# How to convert an arbitary axis to a matrix?

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Hi, i'm using arbitary axises for the orientation of my objects, and I want to convert the arbitary axis to a matrix for drawing in direct3d. Does anyone know how I would begin to do this? Thanks.

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If you're using DirectX, you can use D3DXMatrixRotationAxis(). If you have to construct the matrix yourself, a google for 'axis angle matrix' should turn up the info you need.

If by 'arbitrary axis' you mean an axis with the angle of rotation encoded in the length, you'll have to extract the angle first and normalize the axis. (I'm not sure whether the DirectX function requires the input axis to be unit length.) Note that at identity there is no axis to extract, so you'll have to handle that case. Lastly, you might consider a different fundamental representation for your object orientation that is a little easier to work with.

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Thanks, I think I'll just use the d3dx function, I did find something on the dr math site.

I'm using arbitrary axises for orientation, so i don't get gimble lock, it seems the easiest way to do it so far.

I was kind of looking forward to using the quote below to add to my matrix functions, but I think i am already spending too much time on this :)

thanks alot.
Quote:
 Converting a Vector to a Transformation MatrixDate: 03/19/98 at 03:24:36From: HarveySubject: Vector-angle to MatrixIf I have an arbitrary vector and an angle of rotation around that vector, how can I convert that to a transformation matrix for a left-handed coordinate system? Is there an easy/fast way? Date: 03/19/98 at 14:34:30From: Doctor RobSubject: Re: Vector-angle to MatrixI would rotate the system of coordinates to make the z-axis the vectorof interest. Then I would convert to cylindrical coordinates, add theangle in question to theta, convert back to rectangular coordinates, and rotate back to the original coordinate system.Let the vector be a = (a1,a2,a3) and the angle be alpha. Then let u be the unit vector in the direction of a, so that: u = (u1,u2,u3) = a/sqrt(a1^2 + a2^2 + a3^2).Then let v be a unit vector perpendicular to u, such as: v = (-a2,a1,0)/sqrt(a1^2+a2^2),and w be a unit vector perpendicular to both, such as: w = u X v (cross-product of u and v).Then, to translate into the (u,v,w) coordinate system, [u1 u2 u3][x] [x] [v] = [v1 v2 v3][y] = U [y] [w] [w1 w2 w3][z] [z].Now: theta = arctan(w/v), r = sqrt[u^2 + v^2], v = r*cos(theta), w = r*sin(theta).Now replace theta by theta - alpha to do the rotation. u' = u, r' = r, theta' = theta - alpha.Expand the sine and cosine using the addition formulas. u' = u, v' = r'*cos(theta'), = r*cos(theta - alpha), = r*cos(theta)*cos(alpha) + r*sin(theta)*sin(alpha), = cos(alpha)*v + sin(alpha)*w. w' = r'*sin(theta'), = r*sin(theta - alpha), = -r*cos(theta)*sin(alpha) + r*sin(theta)*cos(alpha), = -sin(alpha)*v + cos(alpha)*w. [u'] [1 0 0 ] [v'] = [0 cos(alpha) sin(alpha)][v], [w'] [0 -sin(alpha) cos(alpha)][w] = R [v] [w].Now: [x'] [u'] [y'] = U^(-1) [v'], [z'] [w'] = U^(-1) R [v], [w] [x] = U^(-1) R U [y]. [z]This means that the rotation matrix is given by U^(-1) R U, where U and R are defined above.Is this a simple way? That's a matter of opinion.-Doctor Rob, The Math ForumCheck out our web site! http://mathforum.org/dr.math/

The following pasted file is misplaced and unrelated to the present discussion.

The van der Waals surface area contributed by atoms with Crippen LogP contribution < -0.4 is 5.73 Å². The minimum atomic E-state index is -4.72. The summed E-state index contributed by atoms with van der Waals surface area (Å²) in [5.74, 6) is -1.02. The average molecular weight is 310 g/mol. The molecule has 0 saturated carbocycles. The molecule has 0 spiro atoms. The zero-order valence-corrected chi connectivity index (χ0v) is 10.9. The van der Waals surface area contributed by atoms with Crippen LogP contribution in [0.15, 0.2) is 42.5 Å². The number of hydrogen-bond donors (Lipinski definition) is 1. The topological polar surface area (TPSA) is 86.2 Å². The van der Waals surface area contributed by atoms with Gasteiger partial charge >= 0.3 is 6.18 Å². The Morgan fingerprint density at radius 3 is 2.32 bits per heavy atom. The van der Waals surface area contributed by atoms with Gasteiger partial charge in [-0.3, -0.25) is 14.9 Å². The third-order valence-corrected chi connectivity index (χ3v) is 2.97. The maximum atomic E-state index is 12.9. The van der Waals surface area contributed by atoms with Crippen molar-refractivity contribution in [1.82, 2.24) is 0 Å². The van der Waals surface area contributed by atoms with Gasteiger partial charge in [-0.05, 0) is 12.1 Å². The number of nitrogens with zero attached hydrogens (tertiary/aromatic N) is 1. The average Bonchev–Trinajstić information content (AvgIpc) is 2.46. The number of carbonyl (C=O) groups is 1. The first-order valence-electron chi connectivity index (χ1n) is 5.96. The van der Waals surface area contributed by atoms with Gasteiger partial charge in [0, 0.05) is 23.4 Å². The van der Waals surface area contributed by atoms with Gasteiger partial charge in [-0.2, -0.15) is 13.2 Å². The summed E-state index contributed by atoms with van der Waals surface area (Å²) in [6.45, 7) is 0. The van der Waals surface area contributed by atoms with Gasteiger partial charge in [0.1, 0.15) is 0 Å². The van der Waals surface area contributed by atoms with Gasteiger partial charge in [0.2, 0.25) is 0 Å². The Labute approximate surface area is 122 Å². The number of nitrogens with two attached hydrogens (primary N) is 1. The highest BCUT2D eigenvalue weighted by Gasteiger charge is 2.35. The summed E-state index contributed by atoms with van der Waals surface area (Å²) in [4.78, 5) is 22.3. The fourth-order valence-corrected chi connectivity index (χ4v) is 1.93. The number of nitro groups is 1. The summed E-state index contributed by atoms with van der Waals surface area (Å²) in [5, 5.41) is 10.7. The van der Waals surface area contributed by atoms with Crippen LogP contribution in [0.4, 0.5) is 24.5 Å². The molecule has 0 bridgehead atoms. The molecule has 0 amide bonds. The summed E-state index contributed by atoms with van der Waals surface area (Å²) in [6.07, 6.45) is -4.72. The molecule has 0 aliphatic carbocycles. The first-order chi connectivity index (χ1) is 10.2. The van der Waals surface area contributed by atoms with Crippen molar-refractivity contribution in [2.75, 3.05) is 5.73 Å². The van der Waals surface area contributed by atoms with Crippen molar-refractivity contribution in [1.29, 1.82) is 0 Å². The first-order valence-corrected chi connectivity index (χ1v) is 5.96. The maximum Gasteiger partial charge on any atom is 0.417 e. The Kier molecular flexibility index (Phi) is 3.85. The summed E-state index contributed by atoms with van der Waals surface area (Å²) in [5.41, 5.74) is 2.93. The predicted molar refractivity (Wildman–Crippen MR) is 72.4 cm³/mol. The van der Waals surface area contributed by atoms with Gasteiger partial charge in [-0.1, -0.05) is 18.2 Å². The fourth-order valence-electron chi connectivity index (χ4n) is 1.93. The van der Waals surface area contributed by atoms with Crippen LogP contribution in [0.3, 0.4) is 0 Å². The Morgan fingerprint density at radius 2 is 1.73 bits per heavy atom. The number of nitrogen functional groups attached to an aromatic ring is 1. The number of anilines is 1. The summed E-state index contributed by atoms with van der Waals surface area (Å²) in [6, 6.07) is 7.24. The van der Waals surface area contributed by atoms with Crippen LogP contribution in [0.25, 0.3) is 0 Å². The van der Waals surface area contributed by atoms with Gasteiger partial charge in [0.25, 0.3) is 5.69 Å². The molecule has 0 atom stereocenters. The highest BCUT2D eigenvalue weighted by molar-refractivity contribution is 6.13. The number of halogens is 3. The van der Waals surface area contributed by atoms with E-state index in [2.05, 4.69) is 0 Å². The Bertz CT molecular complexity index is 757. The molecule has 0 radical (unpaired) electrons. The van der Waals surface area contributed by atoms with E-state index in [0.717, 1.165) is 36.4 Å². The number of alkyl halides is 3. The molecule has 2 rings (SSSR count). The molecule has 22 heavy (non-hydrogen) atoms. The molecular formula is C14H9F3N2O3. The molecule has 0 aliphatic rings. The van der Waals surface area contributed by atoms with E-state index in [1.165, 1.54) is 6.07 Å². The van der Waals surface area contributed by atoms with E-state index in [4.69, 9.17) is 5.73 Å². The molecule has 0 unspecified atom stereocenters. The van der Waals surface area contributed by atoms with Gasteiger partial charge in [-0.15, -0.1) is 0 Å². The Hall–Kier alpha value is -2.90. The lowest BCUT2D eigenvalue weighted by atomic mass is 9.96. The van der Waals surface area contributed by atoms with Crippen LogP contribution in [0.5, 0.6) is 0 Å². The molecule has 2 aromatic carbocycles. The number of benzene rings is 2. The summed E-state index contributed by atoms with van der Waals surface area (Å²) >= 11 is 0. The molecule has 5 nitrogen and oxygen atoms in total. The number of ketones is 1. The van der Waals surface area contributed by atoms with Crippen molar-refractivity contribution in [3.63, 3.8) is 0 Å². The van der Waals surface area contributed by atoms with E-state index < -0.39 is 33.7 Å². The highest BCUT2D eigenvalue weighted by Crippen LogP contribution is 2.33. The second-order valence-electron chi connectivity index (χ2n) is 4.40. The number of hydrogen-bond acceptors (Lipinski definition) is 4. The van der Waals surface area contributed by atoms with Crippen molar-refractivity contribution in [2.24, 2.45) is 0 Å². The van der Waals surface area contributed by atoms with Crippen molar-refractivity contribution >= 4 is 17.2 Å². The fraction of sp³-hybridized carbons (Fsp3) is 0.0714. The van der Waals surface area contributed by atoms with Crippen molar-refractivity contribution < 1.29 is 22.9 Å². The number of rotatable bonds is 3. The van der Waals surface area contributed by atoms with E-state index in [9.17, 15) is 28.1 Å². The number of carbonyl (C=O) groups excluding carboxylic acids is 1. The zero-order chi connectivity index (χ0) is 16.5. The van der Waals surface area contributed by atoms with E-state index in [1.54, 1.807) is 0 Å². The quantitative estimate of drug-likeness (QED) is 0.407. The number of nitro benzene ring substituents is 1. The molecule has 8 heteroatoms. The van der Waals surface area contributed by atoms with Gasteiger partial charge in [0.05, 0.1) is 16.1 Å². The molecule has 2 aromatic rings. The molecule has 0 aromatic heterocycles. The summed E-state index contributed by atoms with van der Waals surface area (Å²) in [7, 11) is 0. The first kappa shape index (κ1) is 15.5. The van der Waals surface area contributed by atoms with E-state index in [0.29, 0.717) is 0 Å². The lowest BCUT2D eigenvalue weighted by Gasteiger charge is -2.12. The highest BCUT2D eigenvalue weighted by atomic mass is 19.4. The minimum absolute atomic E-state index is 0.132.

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Quote:
 I'm using arbitrary axises for orientation, so i don't get gimble lock, it seems the easiest way to do it so far.
Gimbal lock is only a problem with Euler angles. Neither matrices nor quaternions suffer from gimbal lock, and both are easier to work with than axis-angle form. So you might consider switching to one of those representations at some point.

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